Month: December 2018

#AdventBotany 2018, Day 20: Once upon a time: A tale of fairies from the RHS herbarium — Culham Research Group

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By Yvette Harvey I am still pondering why a pagan spirit of the dead, or, more recently a demoted angel, should play such a big part in Christmas – for Christmas certainly wouldn’t be the same without a fairy at the top of the tree or strings of fairy lights illuminating more than you thought…

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Advent Botany 2018: A botanical pick-me up for the bleak midwinter

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With five previous years of Advent Botany I was surprised that none of us have so far covered coffee. OK, it’s not a Christmassy spice, or a festive decoration, but by this time in the year I’m sure I’m not the only one feeling more than my usual need for this botanical pick-me-up. As we approach the shortest day of the year a good cup (or several) of coffee is pretty much all that’s keeping me from attempting to hibernate.

New crop Costa Rica coffee. Imported last week. Sold in London sale yesterday. Undated. #CuratorialCrimes

Not only that, but as this snippet from the magazine ‘The Hospital’ from January 1889 suggests, there is also coffee’s reputation for counteracting the effects of alcohol. Although, rather than allowing people to deal with the morning after the night before, this article also seems to suggest that if people can get their hands on good coffee, then they won’t bother drinking the alcohol in the first place.

Cutting in the Leo Grindon herbarium – Everybody’s Page, The Hospital, January 19th, 1889

Caffeine is found in several other plants such as tea and kola, but it is coffee that has earnt the reputation as the go-to drink for keeping us alert. In nature, caffeine has a protective function, deterring insect grazing through its bitter taste and toxic properties. It is found in all parts of the coffee plant, including the leaves, and in high concentrations in very young seedlings, but of course it is the roasted beans that we prepare for the drink. Coffee ‘beans’ are seeds which come in pairs in small fruits which turn red as they ripen. Known as cherries, the fruits are described botanically as called drupes. These are thin skinned fleshy berries with a hardcoated seed inside (much like an actual cherry, olives or dates) but coffee is a little uncommon for having two seeds rather than the more usual single seed.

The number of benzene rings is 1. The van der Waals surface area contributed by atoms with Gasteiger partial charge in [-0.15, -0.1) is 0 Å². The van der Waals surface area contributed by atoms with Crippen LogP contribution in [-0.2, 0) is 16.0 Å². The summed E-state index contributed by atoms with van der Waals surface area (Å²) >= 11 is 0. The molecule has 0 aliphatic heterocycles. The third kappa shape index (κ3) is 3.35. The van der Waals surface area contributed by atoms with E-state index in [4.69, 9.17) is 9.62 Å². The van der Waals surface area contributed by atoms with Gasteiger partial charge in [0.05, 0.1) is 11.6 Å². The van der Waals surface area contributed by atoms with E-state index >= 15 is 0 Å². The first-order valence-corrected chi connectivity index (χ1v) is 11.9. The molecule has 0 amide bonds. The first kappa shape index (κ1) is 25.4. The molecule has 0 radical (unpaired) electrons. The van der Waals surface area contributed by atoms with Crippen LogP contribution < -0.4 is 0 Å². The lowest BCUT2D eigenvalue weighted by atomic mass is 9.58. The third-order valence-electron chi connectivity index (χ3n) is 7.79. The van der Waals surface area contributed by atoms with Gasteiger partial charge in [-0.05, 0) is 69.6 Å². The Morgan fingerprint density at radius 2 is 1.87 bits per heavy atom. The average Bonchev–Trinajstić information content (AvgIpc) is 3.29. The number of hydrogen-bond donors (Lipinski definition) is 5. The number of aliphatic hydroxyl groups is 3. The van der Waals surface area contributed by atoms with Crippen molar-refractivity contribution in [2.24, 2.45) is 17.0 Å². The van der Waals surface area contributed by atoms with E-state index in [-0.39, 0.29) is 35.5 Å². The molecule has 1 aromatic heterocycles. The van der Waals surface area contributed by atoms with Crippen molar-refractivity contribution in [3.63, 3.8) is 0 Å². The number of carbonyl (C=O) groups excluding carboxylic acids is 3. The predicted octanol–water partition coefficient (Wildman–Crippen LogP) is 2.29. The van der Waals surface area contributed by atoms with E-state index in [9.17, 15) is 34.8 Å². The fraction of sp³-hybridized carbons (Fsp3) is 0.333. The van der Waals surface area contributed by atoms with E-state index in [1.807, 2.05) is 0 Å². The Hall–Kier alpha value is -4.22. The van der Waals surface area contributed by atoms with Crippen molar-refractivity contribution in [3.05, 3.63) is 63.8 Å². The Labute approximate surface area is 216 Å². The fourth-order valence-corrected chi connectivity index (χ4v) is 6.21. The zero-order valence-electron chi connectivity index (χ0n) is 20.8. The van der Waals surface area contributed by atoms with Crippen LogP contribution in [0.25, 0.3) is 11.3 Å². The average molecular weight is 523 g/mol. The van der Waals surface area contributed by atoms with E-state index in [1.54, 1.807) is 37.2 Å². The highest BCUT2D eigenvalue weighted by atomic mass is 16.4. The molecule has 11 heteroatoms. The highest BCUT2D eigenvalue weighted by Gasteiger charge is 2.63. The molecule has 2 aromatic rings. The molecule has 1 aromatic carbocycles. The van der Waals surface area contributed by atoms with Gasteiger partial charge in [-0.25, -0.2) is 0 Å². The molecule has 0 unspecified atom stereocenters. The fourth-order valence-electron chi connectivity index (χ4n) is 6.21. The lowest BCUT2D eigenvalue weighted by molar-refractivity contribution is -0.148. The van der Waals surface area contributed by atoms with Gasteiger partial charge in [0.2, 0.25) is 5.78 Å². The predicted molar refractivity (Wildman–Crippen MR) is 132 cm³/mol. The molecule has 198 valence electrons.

Coffea arabica illustration in the Leo Grindon collection. Handcoloured lithograph by Hanhart after a botanical illustration by David Blair from Robert Bentley and Henry Trimen’s Medicinal Plants, London, 1880

Coffee is in the Rubiaceae, a diverse family including herbaceous plants such as the dye plant madder (Rubia tinctorial) and the quinine-producing Cinchona trees used for flavouring tonic water. The genus Coffea contains over 120 species of shrubs and small trees with opposite pairs of glossy dark green leaves and jasmine-scented flowers. Despite this, there are few species which are used commercially. Coffea arabica and C. canephora account for almost all the world’s coffee production with C. liberica coming a very distant third.

Lantern slide of Liberian coffee from the Manchester Geographical Society collections